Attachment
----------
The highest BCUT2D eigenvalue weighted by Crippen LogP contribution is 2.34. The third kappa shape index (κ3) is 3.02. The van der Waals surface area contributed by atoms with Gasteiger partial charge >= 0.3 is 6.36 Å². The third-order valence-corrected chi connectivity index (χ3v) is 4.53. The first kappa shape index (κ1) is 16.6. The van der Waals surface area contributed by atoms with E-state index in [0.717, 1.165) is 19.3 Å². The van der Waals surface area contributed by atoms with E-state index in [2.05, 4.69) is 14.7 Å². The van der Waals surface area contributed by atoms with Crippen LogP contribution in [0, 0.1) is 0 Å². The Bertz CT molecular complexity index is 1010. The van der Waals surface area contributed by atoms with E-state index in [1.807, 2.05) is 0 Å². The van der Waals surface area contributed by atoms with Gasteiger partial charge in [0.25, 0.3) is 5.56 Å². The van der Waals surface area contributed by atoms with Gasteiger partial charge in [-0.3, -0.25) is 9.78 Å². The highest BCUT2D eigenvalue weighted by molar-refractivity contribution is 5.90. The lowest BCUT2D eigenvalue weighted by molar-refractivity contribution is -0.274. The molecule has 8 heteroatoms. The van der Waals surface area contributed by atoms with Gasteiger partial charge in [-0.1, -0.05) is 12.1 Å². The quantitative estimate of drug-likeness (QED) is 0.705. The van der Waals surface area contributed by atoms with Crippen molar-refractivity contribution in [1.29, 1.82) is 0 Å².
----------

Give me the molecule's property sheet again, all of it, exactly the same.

The highest BCUT2D eigenvalue weighted by Crippen LogP contribution is 2.34. The third kappa shape index (κ3) is 3.02. The van der Waals surface area contributed by atoms with Gasteiger partial charge >= 0.3 is 6.36 Å². The third-order valence-corrected chi connectivity index (χ3v) is 4.53. The first kappa shape index (κ1) is 16.6. The van der Waals surface area contributed by atoms with E-state index in [0.717, 1.165) is 19.3 Å². The van der Waals surface area contributed by atoms with E-state index in [2.05, 4.69) is 14.7 Å². The van der Waals surface area contributed by atoms with Crippen LogP contribution in [0, 0.1) is 0 Å². The Bertz CT molecular complexity index is 1010. The van der Waals surface area contributed by atoms with E-state index in [1.807, 2.05) is 0 Å². The van der Waals surface area contributed by atoms with Gasteiger partial charge in [0.25, 0.3) is 5.56 Å². The van der Waals surface area contributed by atoms with Gasteiger partial charge in [-0.3, -0.25) is 9.78 Å². The highest BCUT2D eigenvalue weighted by molar-refractivity contribution is 5.90. The lowest BCUT2D eigenvalue weighted by molar-refractivity contribution is -0.274. The molecule has 8 heteroatoms. The van der Waals surface area contributed by atoms with Gasteiger partial charge in [-0.1, -0.05) is 12.1 Å². The quantitative estimate of drug-likeness (QED) is 0.705. The van der Waals surface area contributed by atoms with Crippen molar-refractivity contribution in [1.29, 1.82) is 0 Å².